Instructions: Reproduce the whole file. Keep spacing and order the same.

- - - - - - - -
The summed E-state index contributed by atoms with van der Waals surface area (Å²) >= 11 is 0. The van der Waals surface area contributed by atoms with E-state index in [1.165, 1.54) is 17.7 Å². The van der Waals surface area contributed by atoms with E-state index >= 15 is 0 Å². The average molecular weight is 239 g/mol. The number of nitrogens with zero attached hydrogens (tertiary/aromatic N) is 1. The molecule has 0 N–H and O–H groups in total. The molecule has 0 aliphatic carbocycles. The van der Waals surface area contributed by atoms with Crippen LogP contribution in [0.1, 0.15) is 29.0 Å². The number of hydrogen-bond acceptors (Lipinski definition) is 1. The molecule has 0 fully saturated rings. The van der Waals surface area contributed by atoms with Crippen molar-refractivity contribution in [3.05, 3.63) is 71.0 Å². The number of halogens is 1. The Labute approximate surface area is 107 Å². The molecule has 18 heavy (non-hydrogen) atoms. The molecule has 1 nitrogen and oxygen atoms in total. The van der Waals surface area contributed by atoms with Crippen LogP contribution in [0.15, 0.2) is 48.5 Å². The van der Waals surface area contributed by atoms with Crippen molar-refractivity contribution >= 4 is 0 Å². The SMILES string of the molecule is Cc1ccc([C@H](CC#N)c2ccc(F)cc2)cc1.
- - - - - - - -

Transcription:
The summed E-state index contributed by atoms with van der Waals surface area (Å²) >= 11 is 0. The van der Waals surface area contributed by atoms with E-state index in [1.165, 1.54) is 17.7 Å². The van der Waals surface area contributed by atoms with E-state index >= 15 is 0 Å². The average molecular weight is 239 g/mol. The number of nitrogens with zero attached hydrogens (tertiary/aromatic N) is 1. The molecule has 0 N–H and O–H groups in total. The molecule has 0 aliphatic carbocycles. The van der Waals surface area contributed by atoms with Crippen LogP contribution in [0.1, 0.15) is 29.0 Å². The number of hydrogen-bond acceptors (Lipinski definition) is 1. The molecule has 0 fully saturated rings. The van der Waals surface area contributed by atoms with Crippen molar-refractivity contribution in [3.05, 3.63) is 71.0 Å². The number of halogens is 1. The Labute approximate surface area is 107 Å². The molecule has 18 heavy (non-hydrogen) atoms. The molecule has 1 nitrogen and oxygen atoms in total. The van der Waals surface area contributed by atoms with Crippen LogP contribution in [0.15, 0.2) is 48.5 Å². The van der Waals surface area contributed by atoms with Crippen molar-refractivity contribution >= 4 is 0 Å². The SMILES string of the molecule is Cc1ccc([C@H](CC#N)c2ccc(F)cc2)cc1.